Winsor’s Inaugural Action Research Cohort

By Gia Bharadwaj and Natasha Dalziel 

The Banner is excited to announce the commencement of Winsor’s first action research cohort, or W.A.R.C.! Denise Labieniec, a scientist and institutional researcher, introduced this cohort to the Upper School in September 2022 after years of wanting to bring an action research opportunity to Winsor. The cohort’s advisors, Ms. Labieniec and Head of Wellness Department Amanda Valenzuela, chose seven passionate Class VII students to comprise the group: Ainsley Wang, Annie Fisher, Aoife Beswick, Gricelda Castro, Natasha Dalziel, Paige Whalen, and Zoe Vittori-Koch. W.A.R.C. and additional schools are part of a larger collaborative at The Hewitt School, the Hewitt Action Research Collaborative. The group will run through the end of the 2022–23 academic year and present their work at a roundtable in New York City at its conclusion. 

Throughout the process, the advisors will be essential to the group’s success. Ms. Labieniec will provide guidance from her experience working with quantitative data sets, most recently the Authentic Connections survey. Meanwhile, Ms. Valenzuela will be integral to creating a unified group and handling personal data thoughtfully. Despite their expertise, Ms. Labieniec emphasizes, “What we don’t want to do is overlay our expectations of what this research is going to be on what [the students] come up with because we really want this to be student-driven.”

On November 16, the group held their first meeting to discuss their specific area of work: participatory action research. In this approach to sociology, researchers explore an environment in which they participate, intending to act upon their findings to create change. Before beginning specific, more independent research, the students will consider different approaches to social science research, evaluate their ethical responsibilities, get certified to do human subject research, and create a group research question.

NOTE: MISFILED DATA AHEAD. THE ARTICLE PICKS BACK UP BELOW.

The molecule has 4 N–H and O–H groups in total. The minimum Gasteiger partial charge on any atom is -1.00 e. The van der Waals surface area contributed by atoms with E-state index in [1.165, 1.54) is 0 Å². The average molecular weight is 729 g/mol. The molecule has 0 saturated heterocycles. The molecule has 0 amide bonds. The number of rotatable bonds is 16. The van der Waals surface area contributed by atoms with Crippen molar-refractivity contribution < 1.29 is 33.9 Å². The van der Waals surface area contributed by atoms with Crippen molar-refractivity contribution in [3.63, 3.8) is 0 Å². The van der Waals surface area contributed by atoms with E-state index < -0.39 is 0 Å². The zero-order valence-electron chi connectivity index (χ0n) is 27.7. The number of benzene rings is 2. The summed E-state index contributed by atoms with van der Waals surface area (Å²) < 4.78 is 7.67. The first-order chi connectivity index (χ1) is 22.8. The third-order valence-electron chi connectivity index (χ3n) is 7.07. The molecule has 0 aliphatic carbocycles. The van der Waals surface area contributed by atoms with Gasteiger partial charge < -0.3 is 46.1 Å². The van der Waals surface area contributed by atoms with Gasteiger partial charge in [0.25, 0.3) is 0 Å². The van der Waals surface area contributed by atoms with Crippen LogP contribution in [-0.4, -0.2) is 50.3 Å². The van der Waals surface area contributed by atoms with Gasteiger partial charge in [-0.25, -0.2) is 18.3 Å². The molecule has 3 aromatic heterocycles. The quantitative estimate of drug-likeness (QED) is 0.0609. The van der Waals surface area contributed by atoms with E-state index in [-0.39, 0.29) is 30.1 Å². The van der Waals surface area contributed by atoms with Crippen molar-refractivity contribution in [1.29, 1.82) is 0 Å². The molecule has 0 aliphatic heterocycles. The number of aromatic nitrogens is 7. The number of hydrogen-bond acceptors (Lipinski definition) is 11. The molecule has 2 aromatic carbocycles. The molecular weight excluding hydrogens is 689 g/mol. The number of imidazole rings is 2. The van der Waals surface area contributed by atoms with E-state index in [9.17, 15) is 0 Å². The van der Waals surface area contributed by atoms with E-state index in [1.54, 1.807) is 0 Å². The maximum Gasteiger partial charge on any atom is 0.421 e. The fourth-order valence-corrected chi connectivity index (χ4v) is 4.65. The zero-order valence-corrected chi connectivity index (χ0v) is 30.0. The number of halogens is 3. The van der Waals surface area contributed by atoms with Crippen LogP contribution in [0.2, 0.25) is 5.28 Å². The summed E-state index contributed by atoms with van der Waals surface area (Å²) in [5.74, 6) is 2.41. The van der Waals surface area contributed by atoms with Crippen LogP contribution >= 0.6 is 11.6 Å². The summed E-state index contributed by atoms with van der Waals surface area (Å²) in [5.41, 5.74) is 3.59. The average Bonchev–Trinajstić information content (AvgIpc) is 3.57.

One group member, Paige Whalen ’24, “has always been interested in how the mind works and what drives human decisions,” and she saw the cohort as an opportunity to explore the practical applications of social science. Whalen hopes to “take the research and create a plan that will actually initiate change that we can notice, realize, and appreciate.” Ultimately, she is both excited for the chance to help our community flourish and grateful that students have been given a powerful voice in our future.

Ms. Labieniec identifies three primary goals of this new cohort. First, she wants to create a sustainable model for the future of student-led research at Winsor. Second, the cohort aims to bring a new independent research opportunity to Winsor that caters more to interests in the humanities and sociology rather than only S.T.E.M. Lastly, Ms. Labieniec articulates, “I think a really productive way to critique or support your community is to do it through actual research.” Action research lends itself to forming an informed perspective, gathering evidence-based claims, and being able to identify a problem to address thoughtfully.

Ms. Labieniec estimates that we will next hear from this group when their research question is formed. Following the formation of the question, ongoing communication with the student body and faculty will be important for transparency and gathering research participants. In the meantime, the group will be working hard to explore the various facets of social science research and the ways in which they can help Winsor reach its full potential.